Swashbuckling Sisters: 6 Lady Pirates

Anne Bonny, John Rackham, and Mary Reid Pirate Anne Bonny (left) and Mary Reid (right) served on the crew of the John Rackham in the early 18th century. We’ve all heard of Blackbeard, Redbeard, and Bluebeard, but what about the beardless privateers? Even at the height of piracy, there were fewer than a dozen female pirates but an astonishing number of fearless pirates. A woman was sailing the seven seas.

Jeanne de Clisson

A good story is often a better story when retold. Therefore, it can be difficult to distinguish what is real and what is legend. However, if the legend of Jeanne de Clisson (née Jeanne Louise de Belleville) is to be believed, she was a bad mother. Literally. Jeanne de Clisson was a mother of seven children when the Reign of Terror began. The death of the Duke of Brittany during the Hundred Years’ War in the 14th century sparked a territorial dispute between France and England over the region.

Joan’s second husband, Sir Olivier de Clisson, was captured during this conflict and killed by  King Philip VI of France. He was executed as a traitor. Enraged, Joan (according to her two sons) went to sea and began attacking the French army. By selling her family’s assets, she was able to purchase three ships painted black and equipped with red sails. Although the full extent of her ruthlessness is somewhat unclear, she is said to have personally beheaded every French aristocrat she encountered.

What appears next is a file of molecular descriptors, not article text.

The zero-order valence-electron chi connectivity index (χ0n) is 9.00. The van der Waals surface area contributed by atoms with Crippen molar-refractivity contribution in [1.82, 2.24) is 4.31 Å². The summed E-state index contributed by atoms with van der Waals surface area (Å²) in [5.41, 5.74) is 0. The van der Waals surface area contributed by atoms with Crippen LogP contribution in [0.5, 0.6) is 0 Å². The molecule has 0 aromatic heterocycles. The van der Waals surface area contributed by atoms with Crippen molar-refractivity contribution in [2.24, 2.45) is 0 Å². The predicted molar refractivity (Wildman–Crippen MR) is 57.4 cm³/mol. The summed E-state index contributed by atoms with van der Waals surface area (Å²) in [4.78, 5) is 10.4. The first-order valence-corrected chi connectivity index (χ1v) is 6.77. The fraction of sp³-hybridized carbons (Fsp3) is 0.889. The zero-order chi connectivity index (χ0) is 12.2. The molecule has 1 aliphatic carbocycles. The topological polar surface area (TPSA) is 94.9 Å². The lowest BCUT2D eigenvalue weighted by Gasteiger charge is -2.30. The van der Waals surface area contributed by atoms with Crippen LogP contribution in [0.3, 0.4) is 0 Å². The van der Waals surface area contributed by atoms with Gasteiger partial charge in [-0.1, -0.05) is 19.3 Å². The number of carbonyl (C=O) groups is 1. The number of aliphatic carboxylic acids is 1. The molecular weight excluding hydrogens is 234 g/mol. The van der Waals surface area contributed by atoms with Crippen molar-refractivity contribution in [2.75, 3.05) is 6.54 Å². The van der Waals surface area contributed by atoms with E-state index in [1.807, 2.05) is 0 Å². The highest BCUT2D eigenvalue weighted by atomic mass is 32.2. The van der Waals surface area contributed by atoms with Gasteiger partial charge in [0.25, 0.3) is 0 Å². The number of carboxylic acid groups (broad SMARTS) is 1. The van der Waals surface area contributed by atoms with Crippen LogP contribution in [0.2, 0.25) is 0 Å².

Grace O’Malley (Gráinne Ní Mháille) 

 Grace O’Malley, Ireland’s ‘pirate queen,’ is one of the most notorious privateers of either gender.  She was born in 1530 and grew up in a seafaring family led by her father. She married successfully (twice) and basically spent her time protecting her fortune by any means necessary. And embezzling other people’s property to boot. Legend has it that Grace was reckless and fearless, gave birth to one of her sons on board the ship, and fought to protect her ship the next day. As if that wasn’t enough, Grace plucked up the courage to request an audience with none other than Queen Elizabeth. She demanded the release of her captured brother and sons. And the queen obeyed.

Chin Shi 

Chin Shi was not only a very famous pirate but also perhaps the most successful. Little is known about her childhood other than that she was a prostitute, but she was captured by a pirate named Cheng Yi in 1801, and she later became Cheng Yi’s wife. I did. Together, they sailed the seas and organized an army of pirates known as the Red Banner Fleet. Upon Cheng Yi’s death in 1807, she assumed command of a fleet of several hundred ships and approximately 50,000 pirates. She imposed a strict code of conduct on them, with most violations punishable by beheading. The fleet proved so unstoppable, sometimes even traveling up the river in small boats and attacking cities and towns not on the coast, that Chinese admirals committed suicide without being captured. Eventually, she was offered amnesty by the Chinese government and retreated to the countryside with her spoils.

Anne Bonny